Oil Tumbles Most in Month After U.S. Crude Stockpiles AdvanceBy
U.S. crude supplies rose 2.28 million barrels last week: EIA
Crude imports increased to highest level since September 2012
Oil dropped the most in almost a month after a government report showed that U.S. stockpiles increased last week by more than projected.
Crude inventories climbed 2.28 million barrels, according to the Energy Information Administration. A 1.3 million-barrel gain was projected by analysts surveyed by Bloomberg before the report. Imports rose to the highest in almost four years as output slipped. Oil capped a monthly advance as OPEC’s planned talks fan speculation it could reach an accord on output.
Oil entered a bull market Aug. 18, less than three weeks after tumbling into a bear market. A production limit would be positive for the market, Saudi Arabia’s Energy Minister Khalid Al-Falih said in an interview last week, while ruling out an actual cut. A freeze deal between members of the Organization of Petroleum Exporting Countries and other producers was proposed in February but a meeting in April ended with no final accord.
"This is a bearish report and you see the market reacting," Rob Haworth, a senior investment strategist in Seattle at U.S. Bank Wealth Management, which oversees $133 billion of assets, said of the EIA numbers. "OPEC can’t continue to jawbone the market with these fundamentals. They will have to do something at this upcoming meeting to keep it together."
West Texas Intermediate for October delivery dropped $1.65, or 3.6 percent, to $44.70 a barrel on the New York Mercantile Exchange. It’s the biggest decline since Aug. 1 and was the lowest close since Aug. 12. Futures climbed 7.5 percent in August, the biggest monthly gain since April. Total volume traded was 7.8 percent below the 100-day average at 2:52 p.m.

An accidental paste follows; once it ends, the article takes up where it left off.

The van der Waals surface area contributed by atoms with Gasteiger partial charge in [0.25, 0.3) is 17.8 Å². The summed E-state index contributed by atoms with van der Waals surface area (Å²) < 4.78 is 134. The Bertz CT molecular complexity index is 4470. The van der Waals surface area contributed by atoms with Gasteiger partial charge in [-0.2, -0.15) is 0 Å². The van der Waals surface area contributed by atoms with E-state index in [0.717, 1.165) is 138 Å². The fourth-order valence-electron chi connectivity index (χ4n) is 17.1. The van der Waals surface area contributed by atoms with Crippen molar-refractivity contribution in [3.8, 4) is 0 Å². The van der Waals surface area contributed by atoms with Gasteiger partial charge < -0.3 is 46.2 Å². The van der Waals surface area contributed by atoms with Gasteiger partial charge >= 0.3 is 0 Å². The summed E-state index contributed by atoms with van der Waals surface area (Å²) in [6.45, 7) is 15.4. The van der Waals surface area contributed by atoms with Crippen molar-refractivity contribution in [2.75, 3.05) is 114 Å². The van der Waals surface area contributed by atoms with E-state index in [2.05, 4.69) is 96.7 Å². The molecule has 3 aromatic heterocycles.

Brent for October settlement, which expires Wednesday, slipped $1.33, or 2.8 percent, to $47.04 a barrel on the London-based ICE Futures Europe exchange, and closed at a $2.34 premium to WTI. The more-active November contract fell $1.84 to $46.89.
Energy companies led losses in the Standard & Poor’s 500 Index. The S&P 500 Oil & Gas Exploration and Production Index fell 2.5 percent.
Iraq’s Prime Minister Haidar Al-Abadi said Tuesday the country would support a proposal among major producers to freeze output. The prolonged decline in prices over the last two years is hurting the country, Al-Abadi said in Baghdad.
In August, "prices ran up too much on OPEC rumors and speculation," said Matt Sallee, who helps manage $15 billion in oil-related assets at Tortoise Capital Advisors in Leawood, Kansas. "The shorts were scared by the OPEC talks speculation."
U.S. crude supplies expanded to 525.9 million in the week ended Aug. 26, the highest in two months, according to EIA data. Inventories reached 543.4 million barrels in the week ended April 29, the highest since 1929. The stockpiles are at their highest seasonal level in more than 20 years.
Crude imports increased 275,000 barrels a day to 8.92 million last week, the highest since September 2012, the report showed. Production slipped 60,000 barrels a day to 8.49 million.
Gasoline supplies slipped 691,000 barrels to 232 million last week, the lowest since the first week of the year. Stockpiles of distillate fuel, a category that includes diesel and heating oil, rose 1.5 million barrels to 154.8 million, the highest since May.
U.S. weekly fuel demand was overstated in the first half of the year as the EIA undercounted exports. The agency’s estimates each week of crude and fuel exports were an average of 16 percent too low from January through June, according to its website.
The EIA calculates demand for gasoline, distillate and other fuels based on refinery production, imports, exports and the change in supplies. Beginning this week, the agency changed the way it estimates exports to use more current data. Total fuel demand was 20.15 million barrels a day, down 2.8 percent from the prior week. Gasoline demand fell 1.5 percent to the lowest since April.
- Schlumberger Ltd. is expecting the drilling market to get worse in the third quarter thanks to a further deterioration in deep-water work around the world.
- Saudi Arabia, the world’s biggest oil exporter, won’t boost output to capacity and flood the market, Al-Falih said in an interview with Al-Arabiya television.
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